InsertSubOrder( SubOrder )

UpdateRouteNeighborhood

IF( RouteFeasible )THEN

WriteRouteToRouteSelectionProblem

RouteGenerator

ENDIF

RemoveSubOrder

UpdateRouteNeighborhood

ENDFOR

Function InsertSuborder( SubOrder)

FOR ( Position in Route ) DO

Insert StopP

FOR ( Position in Route after Stop P ) DO

Insert StopD

UpdateRoute

IF ( BestInsertion AND RouteFeasible ) THEN

StoreBestInsertionPosition

ENDIF

Remove StopD

ENDFOR

Remove StopP

ENDFOR

IF ( BestInsertionExists ) THEN

Insert StopD and StopP at best position

UpdateRoute

ENDIF

Vehicle routing concepts in the closed-loop container network of ARN—a case study 63

million routes are generated. In that case, because of memory limitations of our

computers, we reduce the maximum allowed size of the neighborhood by one and

restart the route generation.

4.2 Route selection

The problem of finding the optimal combination of routes such that all orders are

performed at minimal costs is formulated as a set partitioning problem. After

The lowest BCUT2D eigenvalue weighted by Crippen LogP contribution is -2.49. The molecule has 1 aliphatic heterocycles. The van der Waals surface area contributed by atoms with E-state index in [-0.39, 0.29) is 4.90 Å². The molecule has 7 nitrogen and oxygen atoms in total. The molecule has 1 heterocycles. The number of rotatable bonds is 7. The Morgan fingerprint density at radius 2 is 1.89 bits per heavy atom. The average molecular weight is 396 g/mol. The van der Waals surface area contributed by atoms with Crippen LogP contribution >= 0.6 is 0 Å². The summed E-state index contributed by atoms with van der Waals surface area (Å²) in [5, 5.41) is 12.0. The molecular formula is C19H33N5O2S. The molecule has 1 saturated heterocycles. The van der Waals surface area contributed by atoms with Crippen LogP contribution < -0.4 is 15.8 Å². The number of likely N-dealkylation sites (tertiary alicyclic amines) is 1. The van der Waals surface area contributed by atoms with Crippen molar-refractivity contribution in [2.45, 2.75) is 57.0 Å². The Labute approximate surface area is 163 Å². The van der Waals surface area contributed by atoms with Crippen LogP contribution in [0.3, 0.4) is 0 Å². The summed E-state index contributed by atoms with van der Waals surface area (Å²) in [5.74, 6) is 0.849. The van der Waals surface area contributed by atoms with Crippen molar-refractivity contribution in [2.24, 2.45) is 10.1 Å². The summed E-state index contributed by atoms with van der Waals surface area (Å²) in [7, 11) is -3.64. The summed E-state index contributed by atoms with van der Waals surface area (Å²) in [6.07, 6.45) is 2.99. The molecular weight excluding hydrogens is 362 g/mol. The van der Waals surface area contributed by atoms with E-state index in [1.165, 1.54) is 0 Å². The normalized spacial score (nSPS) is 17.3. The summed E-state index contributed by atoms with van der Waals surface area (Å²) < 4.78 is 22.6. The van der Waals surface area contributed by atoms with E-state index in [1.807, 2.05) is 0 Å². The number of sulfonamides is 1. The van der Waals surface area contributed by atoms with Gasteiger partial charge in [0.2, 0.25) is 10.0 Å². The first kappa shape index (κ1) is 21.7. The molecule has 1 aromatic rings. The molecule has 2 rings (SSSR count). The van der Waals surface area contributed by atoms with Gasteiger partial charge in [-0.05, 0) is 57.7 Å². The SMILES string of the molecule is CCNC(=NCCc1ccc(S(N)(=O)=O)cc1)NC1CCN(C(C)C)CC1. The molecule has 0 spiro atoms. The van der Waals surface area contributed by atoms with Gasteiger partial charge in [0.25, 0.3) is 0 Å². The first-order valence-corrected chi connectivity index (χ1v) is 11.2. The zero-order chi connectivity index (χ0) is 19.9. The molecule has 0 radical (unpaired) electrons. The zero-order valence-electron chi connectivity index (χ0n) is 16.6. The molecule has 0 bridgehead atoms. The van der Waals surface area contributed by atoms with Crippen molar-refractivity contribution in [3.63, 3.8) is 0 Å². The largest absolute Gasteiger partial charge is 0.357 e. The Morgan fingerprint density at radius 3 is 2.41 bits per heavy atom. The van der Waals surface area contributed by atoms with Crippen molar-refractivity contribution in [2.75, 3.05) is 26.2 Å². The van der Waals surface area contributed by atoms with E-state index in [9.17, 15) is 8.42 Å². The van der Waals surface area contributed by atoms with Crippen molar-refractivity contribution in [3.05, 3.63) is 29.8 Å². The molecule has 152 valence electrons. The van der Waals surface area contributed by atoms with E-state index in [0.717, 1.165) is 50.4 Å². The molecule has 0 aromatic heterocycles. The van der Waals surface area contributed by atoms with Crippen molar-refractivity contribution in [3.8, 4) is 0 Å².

introducing some notation, the problem is given in Eq. [3]–[5].

Parameters

δso,ro = 1 if sub-order so belongs to root-order ro, 0 otherwise.

aso,r = 1 if sub-order so is contained in route r, 0 otherwise.

cr = denotes the costs of driving route r in euro.

pr = denotes the profit or costs (negative pr) of route r as a result of the chosen

delivery locations for the orders in route r in euro.

Variables

Xr=1 if route r is selected, 0 otherwise.

The route selection problem

min

P

r

cr � prð Þ � Xr (3)

s:t:

P

r

P

so

�so;ro � aso;rð Þ � Xr ¼ 1 8ro (4)

Xr 2 0; 1f g 8r (5)

Note that

P

so

�so;ro � aso;r is either 0 or 1 by construction of the route generator

and therefore the route selection problem is a pure set partitioning problem. To

exploit the special structure of the set partitioning problem we make use of a special

set partitioning solver, rather than more generic mixed-integer linear programming

solvers such as Cplex (http://www.ilog.com). We use the solver developed by Van

Krieken et al. (2004). This solver uses Lagrangean relaxation and dual heuristics to

determine the lower bound and branch and bound for finding the optimal solution.

Furthermore, several problem reduction techniques are used to reduce the number

of variables and constraints in the problem (Van Krieken et al. 2003). The solver is

very effective at solving the set partitioning instances under consideration, al-

though the number of variables can become very large. Problems with over a

million variables are solved in a couple of minutes on a normal desktop computer.

64 H. M. le Blanc et al.

5 Structure of the analysis

5.1 Simulation

We use a simulation model to analyze the performance of the system. The

transportation orders from E